One of the best preserved medieval Islamic cities, Fez, popularly known as the ‘Athens of Africa’ because of its stunning architecture and artistic flair, was founded in 859 AD. Fez is divided into three parts: the eighth century Fes-el-Bali, the 13th century Fes Jdid and the 20th century Ville Nouvelle (built by the French).
Historical Capital Of Morocco
The bustling cultural and historical capital of Morocco is enclosed by huge walls and is accessible only through any of the twelve city gates. A car-free zone, only pedestrians and donkey carts are allowed in the city. Although not as glamorous as Marrakech, Fez, with its winding alleys, colourful souks and mosques, has an old-world charm. Here, it is hard to miss the ornate and colourful doorways.
Best Time To Visit
For Sufi lovers, the best time is mid-summer during the Fez Festival of World Sacred Music. It’s a 10-day long celebration that takes place in the imperial city of Fez. In October, one can look forward to visit the Tissa Horse Festival, which is filled with music, dance and loads of mint tea.
The weather can be variable. It can be stiflingly hot or very cold and windy. The cooler months are from October to April, when day temperatures hover around 30 degrees and nights are cool at 15 degrees.
In Fez, why choose a regular hotel when you can stay like a king? Tourists in Fez prefer to stay in Medina, which is situated close to the main tourist spots. Besides luxury hotels, villas and small palaces, Fez has a growing list of chic restored riads (traditional Moroccan mansions) that have marble courtyards and private, interior gardens.
Travel Guide For Fez
Since medieval times, Fez has attracted several artisans, craftspeople, chefs, scholars and travellers. In modern times, the city has become a top choice for tourists who want to experience the French-Arabic culture. For solo travellers and backpackers, a trip to Fez is like playing out a Lawrence of Arabia-type fantasy. Your stay can vary from restored riads to enjoying some local food and walking the blind alleys. For solo women travellers it is advisable to avoid venturing out late at night.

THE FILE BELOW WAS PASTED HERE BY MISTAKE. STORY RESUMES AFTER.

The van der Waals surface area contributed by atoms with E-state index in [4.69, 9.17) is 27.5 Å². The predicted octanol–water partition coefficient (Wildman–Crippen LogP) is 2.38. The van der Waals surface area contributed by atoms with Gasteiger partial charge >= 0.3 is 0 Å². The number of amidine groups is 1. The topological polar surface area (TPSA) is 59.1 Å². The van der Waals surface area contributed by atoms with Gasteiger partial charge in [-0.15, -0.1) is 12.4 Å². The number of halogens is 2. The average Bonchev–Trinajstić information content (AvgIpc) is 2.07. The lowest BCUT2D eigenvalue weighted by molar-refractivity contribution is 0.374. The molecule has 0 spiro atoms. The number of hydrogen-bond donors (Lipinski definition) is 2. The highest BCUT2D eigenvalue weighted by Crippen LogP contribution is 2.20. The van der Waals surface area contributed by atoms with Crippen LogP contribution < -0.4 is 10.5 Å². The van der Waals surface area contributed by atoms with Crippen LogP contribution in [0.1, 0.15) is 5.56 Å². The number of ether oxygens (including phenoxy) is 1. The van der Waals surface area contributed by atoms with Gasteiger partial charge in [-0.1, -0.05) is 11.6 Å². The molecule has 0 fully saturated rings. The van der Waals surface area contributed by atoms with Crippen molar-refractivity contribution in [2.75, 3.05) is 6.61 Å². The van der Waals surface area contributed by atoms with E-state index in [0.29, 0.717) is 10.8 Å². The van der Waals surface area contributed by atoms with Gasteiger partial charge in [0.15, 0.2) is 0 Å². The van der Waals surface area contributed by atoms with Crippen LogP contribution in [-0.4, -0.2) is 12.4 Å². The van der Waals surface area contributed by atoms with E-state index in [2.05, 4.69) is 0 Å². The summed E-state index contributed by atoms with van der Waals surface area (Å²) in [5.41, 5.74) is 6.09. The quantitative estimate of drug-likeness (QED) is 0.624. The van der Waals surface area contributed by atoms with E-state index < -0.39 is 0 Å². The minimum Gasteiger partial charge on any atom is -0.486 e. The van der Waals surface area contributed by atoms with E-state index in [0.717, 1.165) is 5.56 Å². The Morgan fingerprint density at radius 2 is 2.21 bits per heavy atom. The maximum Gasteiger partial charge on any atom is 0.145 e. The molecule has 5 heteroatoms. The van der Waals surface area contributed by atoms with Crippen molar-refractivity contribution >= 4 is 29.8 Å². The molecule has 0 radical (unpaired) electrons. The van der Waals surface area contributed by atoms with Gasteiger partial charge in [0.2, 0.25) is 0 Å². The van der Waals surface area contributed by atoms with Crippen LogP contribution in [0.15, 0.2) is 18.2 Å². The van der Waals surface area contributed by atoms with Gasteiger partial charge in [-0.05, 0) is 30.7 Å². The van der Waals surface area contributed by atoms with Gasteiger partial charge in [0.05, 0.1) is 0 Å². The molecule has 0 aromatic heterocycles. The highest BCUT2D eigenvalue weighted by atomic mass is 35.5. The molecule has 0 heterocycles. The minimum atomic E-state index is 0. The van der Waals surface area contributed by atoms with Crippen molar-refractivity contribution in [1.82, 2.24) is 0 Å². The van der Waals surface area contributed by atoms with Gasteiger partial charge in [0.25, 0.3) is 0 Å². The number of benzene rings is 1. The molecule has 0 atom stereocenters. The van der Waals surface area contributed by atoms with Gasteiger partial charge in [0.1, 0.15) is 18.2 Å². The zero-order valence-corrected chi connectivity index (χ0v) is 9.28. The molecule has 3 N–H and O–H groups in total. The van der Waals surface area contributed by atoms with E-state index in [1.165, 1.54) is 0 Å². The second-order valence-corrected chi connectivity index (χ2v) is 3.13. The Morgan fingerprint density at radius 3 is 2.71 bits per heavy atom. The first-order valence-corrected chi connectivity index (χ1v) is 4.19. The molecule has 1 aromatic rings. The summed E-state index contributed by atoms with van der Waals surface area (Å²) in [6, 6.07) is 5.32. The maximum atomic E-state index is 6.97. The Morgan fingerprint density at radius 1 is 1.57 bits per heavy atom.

Below Is A List Of Sites You Cannot Miss:
1. Old Medina
Fez has an endless labyrinth of lanes and by-lanes (some even large enough for one person to pass) that make up the Medina. Medina is overloaded with its winding alleyways crammed with stalls on both sides is a walker’s delight. The intoxicating sights and sounds of the Medina are hard to miss. In Medina you will be surrounded by the braying of donkeys, the screams of children, butcher’s shops with its hanging meats, the colourful spice souks and rug shops selling Berber carpets. Be careful of the tricky turns as no alley is a straight line. Even for navigationally gifted travellers, getting lost in Fez is normal and if you are unsure take the help of a local guide from the riad.
2. The Impressive Gateway Of Bab Boujloid